“I love you, too, Grandpa.”

I saw for the first time the loving father he had probably always been, hidden behind his hard work and worry.

I began softening, too.

On Christmas Eve, my mother leaned over to her husband and said, “It’s okay to leave, Ted.” She loved him and didn’t want him to suffer anymore. On Christmas morning we got the call. “Dad is gone.” I softened still more, but not enough to cry as my wife and kids did, so easily and authentically.

We moved through the funeral. Then I had to start asking my mom the hard questions: “Where’s his will?” “Do you have money, Ma?” “Was there life insurance?” She knew virtually nothing. He was truly old school. Even though my mother was an Army nurse and an officer to boot, even though she worked in methadone clinics in the darkest parts of New York City, even though she reared three babies mostly by herself, she had never handled the checkbook, didn’t know about insurance, and now she was left in the dark after Dad died.

The softening I felt for dad during those difficult months faded and my anger returned. Stubborn, as always, I thought. Too proud for his own good. My wife and I began to think about how we could help support Mom. She would get his Social Security. But it wasn’t enough to live on. She was only seventy-four.

I began to feel what he must have always felt: scared for the well-being of those he loved. I began to despair. We were living close to the edge, as were both my siblings. No one had extra money.

And then in cleaning out yet another box of his personal items—cuff links, tie tacks, company awards, old can openers, souvenirs of places he’d visited—I found a safety deposit box key. “Mom, where’s the safety deposit box Dad has?” She had never heard of it.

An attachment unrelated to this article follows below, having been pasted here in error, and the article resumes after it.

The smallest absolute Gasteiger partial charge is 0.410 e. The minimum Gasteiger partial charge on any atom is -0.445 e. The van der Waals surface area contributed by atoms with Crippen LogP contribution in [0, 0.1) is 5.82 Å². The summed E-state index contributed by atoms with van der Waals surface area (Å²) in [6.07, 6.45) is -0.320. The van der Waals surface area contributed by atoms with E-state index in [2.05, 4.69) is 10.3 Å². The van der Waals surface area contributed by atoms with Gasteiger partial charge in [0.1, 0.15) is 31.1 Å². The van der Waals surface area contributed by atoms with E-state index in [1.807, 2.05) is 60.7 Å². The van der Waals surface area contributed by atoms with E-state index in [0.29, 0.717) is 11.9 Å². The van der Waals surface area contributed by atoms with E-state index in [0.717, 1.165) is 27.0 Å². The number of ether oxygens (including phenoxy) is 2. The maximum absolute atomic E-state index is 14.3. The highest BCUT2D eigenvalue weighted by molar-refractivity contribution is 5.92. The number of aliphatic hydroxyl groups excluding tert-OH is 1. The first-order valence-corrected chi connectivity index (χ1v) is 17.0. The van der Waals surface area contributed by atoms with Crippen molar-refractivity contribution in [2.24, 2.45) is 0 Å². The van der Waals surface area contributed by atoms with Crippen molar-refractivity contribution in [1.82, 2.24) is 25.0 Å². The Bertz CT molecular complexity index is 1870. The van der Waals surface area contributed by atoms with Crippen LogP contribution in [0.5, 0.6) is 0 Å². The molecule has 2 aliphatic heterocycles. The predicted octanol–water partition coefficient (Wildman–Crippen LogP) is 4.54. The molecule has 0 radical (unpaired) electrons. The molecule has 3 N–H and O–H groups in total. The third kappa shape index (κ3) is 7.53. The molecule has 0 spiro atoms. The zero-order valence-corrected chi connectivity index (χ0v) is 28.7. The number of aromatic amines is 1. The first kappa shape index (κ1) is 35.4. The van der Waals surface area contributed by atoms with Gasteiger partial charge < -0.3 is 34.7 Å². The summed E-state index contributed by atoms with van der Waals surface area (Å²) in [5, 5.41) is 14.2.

Luckily, this small town had just two banks. We got it right on the first try and went with death certificate and key to open the safety deposit box. “Did you all have family heirlooms he might have put away?”

“No,” Mom said. “It’s probably just papers from work. He always saved everything from work.”

The box did contain papers from work, but not the kind she’d expected. My dad had diligently bought stock in the company he had worked for, first as a laborer, then as a foreman, and finally as a vice president, one stock certificate at a time.

Every movie we didn’t go to, every dress Mom didn’t get, the big red fire engine I wanted and didn’t get was in that box. I can’t even imagine what Dad had wanted and didn’t get that went straight into that box.

That’s when I cried and softened for good.

“Your dad was so peaceful when he was dying. I didn’t know why it was easy for him. Now I do. He promised to take care of me forever, and he has kept his promise,” Mom said.

Yes, he had. And the promise he made to me, that I never really heard, was the promise of my becoming a good man. I now have a small pile of stocks, too. They just happen to be with a stockbroker, not in a small metal box.

Ted Slawski